Real TV also needed wide bandwidth and VHF. The mechanical TVs and consumer faxes of 1930s in UK and USA (also other places too) allowed a novelty picture reception out of hours using existing MW & LW Radio transmitters and receivers. Even recording on existing "home" disk recorders.
The idea lives on in Weather fax (HF and 137MHz FM), very slow but high resolution and 1/4 TV resolution slow amateur SSTV (in colour on shortwave).
Wire photos (over phone or possibly telegraph wires) then Modern Fax developed out of German Hellscriber and 1930s MW Consumer fax transmissions.

Laser projection systems have used two rotating mirrors for even HD. The line scan is a small polygon mirror. The Scophony system was earliest (very late 1930s?) HD mechanical TV. It seriously pushed the tech for high RPM synchronous motors and meant BBC had to improve timebase stability. It allowed 405 line in Cinema.
eInk (as in Kindle etc) is a Mechanical display, but can't do much speed, each dot is a bead in milky liquid. DLP is a wobbling nanotech mirror for each dot. It's so fast, it can do HDTV converted to Field Sequential using a colour wheel, for cheap projectors. Cinema has always used three DLP chips.
The Baird Film Camera + Telecine was used in earlier satellites before HD cameras. The ultra high resolution film was developed then scanned very slowly for transmission. A similar idea to Baird's camera.

I don't know how the Apollo cameras worked, it wasn't regular video though, NASA used optical conversion on Earth to create the TV pictures.

 
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Re: Who are the Important People in Broadcasting History?

Post by Brianc » Thu Dec 04, 2014 3:01 pm

Michael Watterson wrote:Farnsworth and Baird were NOT crucial. Yes pioneers. But Farnsworth's image dissector idea inherently was a dead end (no charge storage so sensitivity is 1/(line rate x frame rate x line resolution), which is garbage).
Baird also apart from his film scanner was on a dead end. If neither had existed it would have made no difference at all.

I agree with you, Michael, especially about Farnsworth. Baird, however, was solely responsible for getting the BBC to reluctantly agree to transmit television pictures and this stirred the public's imagination. Without Baird, EMI might not have committed themselves to develop their system and we would have been in the "also ran" category of public television. His system was hopeless (except, as Michael say, the telecine) but his marketing was vital!

 
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Re: Who are the Important People in Broadcasting History?

Post by Michael Watterson » Thu Dec 04, 2014 10:01 pm

It's impossible to say.
Germany, France, USA all working on TV, all had Electronic TV before the WWII. The USA stopped production of TVs sometime after 1941, but never shut down the service.

Certainly Baird created a lot of publicity. EMI (with RCA support) were probably doing it anyway and the limiting factor was only a working reliable camera tube. Would UK have been spurred on by German Berlin Games TV demos?

Would Berliner have developed the Gramophone if Edison hadn't done his half baked (well moulded, the mass produced cylinders suffered from the half & half mould) cylinder?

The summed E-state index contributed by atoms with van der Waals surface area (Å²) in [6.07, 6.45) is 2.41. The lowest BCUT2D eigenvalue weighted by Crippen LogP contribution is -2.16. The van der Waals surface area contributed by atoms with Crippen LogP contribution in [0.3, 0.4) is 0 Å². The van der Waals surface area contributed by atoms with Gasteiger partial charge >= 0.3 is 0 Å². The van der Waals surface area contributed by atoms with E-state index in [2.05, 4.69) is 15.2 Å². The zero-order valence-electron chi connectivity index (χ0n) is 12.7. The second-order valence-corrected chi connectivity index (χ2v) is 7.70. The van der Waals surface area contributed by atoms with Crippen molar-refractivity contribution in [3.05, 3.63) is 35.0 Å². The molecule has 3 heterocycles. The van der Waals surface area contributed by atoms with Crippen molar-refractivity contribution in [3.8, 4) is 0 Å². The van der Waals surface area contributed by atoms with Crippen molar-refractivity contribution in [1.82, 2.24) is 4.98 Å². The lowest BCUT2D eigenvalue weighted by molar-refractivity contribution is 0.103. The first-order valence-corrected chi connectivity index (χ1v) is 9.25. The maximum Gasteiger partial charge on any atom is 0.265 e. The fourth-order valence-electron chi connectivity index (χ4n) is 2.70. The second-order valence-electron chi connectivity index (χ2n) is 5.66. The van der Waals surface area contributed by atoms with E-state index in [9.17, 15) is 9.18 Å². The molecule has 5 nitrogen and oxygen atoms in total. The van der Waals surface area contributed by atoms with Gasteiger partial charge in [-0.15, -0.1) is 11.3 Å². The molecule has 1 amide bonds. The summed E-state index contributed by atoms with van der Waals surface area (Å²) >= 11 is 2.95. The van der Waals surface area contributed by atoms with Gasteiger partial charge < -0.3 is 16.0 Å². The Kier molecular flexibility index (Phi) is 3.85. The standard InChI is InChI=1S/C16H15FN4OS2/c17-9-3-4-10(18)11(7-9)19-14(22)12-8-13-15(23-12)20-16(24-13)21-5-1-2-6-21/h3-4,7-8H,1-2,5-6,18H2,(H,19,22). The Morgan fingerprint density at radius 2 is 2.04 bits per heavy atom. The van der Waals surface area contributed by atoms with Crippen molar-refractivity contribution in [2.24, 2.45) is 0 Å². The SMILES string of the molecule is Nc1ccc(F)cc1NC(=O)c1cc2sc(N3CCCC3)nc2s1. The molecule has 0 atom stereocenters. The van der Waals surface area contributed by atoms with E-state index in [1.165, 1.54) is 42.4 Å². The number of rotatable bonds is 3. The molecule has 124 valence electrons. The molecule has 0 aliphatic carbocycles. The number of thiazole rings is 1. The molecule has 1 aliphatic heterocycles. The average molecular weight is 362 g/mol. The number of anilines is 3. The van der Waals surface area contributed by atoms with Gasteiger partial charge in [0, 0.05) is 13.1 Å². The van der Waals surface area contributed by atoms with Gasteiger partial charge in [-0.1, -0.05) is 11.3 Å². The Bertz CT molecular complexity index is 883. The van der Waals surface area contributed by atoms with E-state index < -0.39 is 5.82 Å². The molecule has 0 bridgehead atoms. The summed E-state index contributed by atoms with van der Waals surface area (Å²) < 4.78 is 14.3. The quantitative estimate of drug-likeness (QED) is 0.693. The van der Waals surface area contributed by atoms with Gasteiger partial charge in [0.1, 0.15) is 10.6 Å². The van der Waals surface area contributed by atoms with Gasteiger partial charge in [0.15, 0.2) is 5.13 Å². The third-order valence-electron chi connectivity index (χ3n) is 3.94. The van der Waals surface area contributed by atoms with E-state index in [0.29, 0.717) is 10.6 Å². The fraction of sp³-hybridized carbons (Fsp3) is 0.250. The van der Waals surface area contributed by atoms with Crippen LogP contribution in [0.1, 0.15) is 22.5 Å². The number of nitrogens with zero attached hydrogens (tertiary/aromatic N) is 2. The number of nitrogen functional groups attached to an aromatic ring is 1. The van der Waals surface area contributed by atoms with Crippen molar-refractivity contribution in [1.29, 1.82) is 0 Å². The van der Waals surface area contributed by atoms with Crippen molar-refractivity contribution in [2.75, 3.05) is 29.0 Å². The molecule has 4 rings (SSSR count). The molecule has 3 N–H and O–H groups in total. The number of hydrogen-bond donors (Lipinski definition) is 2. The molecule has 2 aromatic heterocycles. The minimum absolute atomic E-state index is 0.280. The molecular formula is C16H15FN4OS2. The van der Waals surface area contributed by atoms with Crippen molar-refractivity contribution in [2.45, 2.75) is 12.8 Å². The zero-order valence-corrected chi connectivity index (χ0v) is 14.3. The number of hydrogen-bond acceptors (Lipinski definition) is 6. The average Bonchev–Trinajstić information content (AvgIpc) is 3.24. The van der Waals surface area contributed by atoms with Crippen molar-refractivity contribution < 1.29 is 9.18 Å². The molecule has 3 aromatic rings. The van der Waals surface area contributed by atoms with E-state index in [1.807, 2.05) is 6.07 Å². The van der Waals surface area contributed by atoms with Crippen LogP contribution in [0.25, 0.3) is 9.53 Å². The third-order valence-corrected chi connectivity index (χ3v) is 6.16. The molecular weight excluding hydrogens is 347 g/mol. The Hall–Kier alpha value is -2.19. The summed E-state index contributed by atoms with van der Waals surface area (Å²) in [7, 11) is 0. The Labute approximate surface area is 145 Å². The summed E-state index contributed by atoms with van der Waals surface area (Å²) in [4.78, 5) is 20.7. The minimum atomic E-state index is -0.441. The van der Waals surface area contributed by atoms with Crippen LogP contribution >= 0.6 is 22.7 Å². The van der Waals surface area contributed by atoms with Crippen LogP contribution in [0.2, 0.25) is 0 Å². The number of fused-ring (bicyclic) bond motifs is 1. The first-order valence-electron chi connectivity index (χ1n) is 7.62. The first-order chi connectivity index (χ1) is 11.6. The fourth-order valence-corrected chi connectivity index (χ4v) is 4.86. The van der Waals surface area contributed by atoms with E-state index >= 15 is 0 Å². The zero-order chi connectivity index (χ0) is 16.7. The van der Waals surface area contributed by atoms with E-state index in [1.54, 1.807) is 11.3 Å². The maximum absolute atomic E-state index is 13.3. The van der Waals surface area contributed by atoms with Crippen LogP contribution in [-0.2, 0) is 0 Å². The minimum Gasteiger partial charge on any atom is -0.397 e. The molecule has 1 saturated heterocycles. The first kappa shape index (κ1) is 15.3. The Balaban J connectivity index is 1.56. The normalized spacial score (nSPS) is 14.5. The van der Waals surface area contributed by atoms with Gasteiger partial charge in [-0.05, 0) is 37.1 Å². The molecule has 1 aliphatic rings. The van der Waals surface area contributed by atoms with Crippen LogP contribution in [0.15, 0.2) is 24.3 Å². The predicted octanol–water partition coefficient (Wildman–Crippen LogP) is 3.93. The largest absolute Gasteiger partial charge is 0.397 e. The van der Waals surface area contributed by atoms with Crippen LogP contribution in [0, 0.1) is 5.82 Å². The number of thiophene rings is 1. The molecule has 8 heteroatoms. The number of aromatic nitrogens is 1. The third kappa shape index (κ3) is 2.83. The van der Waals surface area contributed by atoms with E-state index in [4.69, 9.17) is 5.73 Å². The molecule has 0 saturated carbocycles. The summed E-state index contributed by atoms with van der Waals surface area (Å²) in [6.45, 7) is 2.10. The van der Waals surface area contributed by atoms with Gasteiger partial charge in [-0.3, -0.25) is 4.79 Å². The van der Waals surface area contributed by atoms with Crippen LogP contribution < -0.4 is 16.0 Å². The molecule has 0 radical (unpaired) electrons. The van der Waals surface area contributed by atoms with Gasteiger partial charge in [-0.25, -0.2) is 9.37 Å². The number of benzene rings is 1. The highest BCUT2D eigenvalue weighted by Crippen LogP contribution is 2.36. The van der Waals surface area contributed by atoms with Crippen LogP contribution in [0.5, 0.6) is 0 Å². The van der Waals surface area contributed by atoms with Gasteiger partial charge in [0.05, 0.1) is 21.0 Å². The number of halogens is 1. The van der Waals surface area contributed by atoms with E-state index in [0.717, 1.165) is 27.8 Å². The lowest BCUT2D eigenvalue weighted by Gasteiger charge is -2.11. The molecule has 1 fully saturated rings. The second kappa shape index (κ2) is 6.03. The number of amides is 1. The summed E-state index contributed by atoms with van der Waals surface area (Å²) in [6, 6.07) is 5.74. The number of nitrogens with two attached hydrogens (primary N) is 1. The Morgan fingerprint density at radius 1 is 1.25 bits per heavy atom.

Would there have been so much pressure to figure how to create Tungsten filaments if Edison hadn't promoted his carbon filament lamp (a bamboo fibre proved to be best source, Edison certainly didn't invent electric lights but popularised them). Edison inadvertently created Hollywood by enforcing his bogus film /cinema patents by force (he didn't invent cinema, but helped popularise it in USA). The US Government later invalidated most of his cinema patents and told him to stop.

Perhaps one of Edison's genuine innovations was his talking doll. (ceased production 1890). I don't know why it was a failure though. Edison admired Marconi greatly but frankly told him it was because he hadn't had time to work on Radio and be in competition! He seems to have really disliked Tesla, who was as advanced or more so in radio as Marconi, but other than a pre 1900 radio controlled boat seems to have taken it no further? Too busy fighting with Edison about AC vs DC power (ironically now DC transmission is more economical!) and working on his fairly insane "Wireless power distribution".

We can't ever know what "might have been". Baird was certainly a character that captured imagination of the public, ever a showman (there was a BBC article about his WWI era women in sandwich boards advertising his product). Baird was a classic tinkerer that obsessively had successive ideas and wasn't a scientist, or really even a proper engineer, (Though I could be wrong). His nearly real time Film Camera/Telecine was his true masterpiece, if Zworykin hadn't solved the problems of the camera, 405 and 525 TV would have been using Baird's Film system cameras and not Farnsworth's Image dissector. We though then might have had some better than 405 and 525 "saved" film from early days of TV! :)

What were the Germans using in Berlin 1936 for TV? Did Telefunken have a version of the EMI/RCA camera, licensed or copied? Or something else?

 
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Re: Who are the Important People in Broadcasting History?

Post by peter scott » Thu Dec 04, 2014 11:35 pm

Quoted from ETF: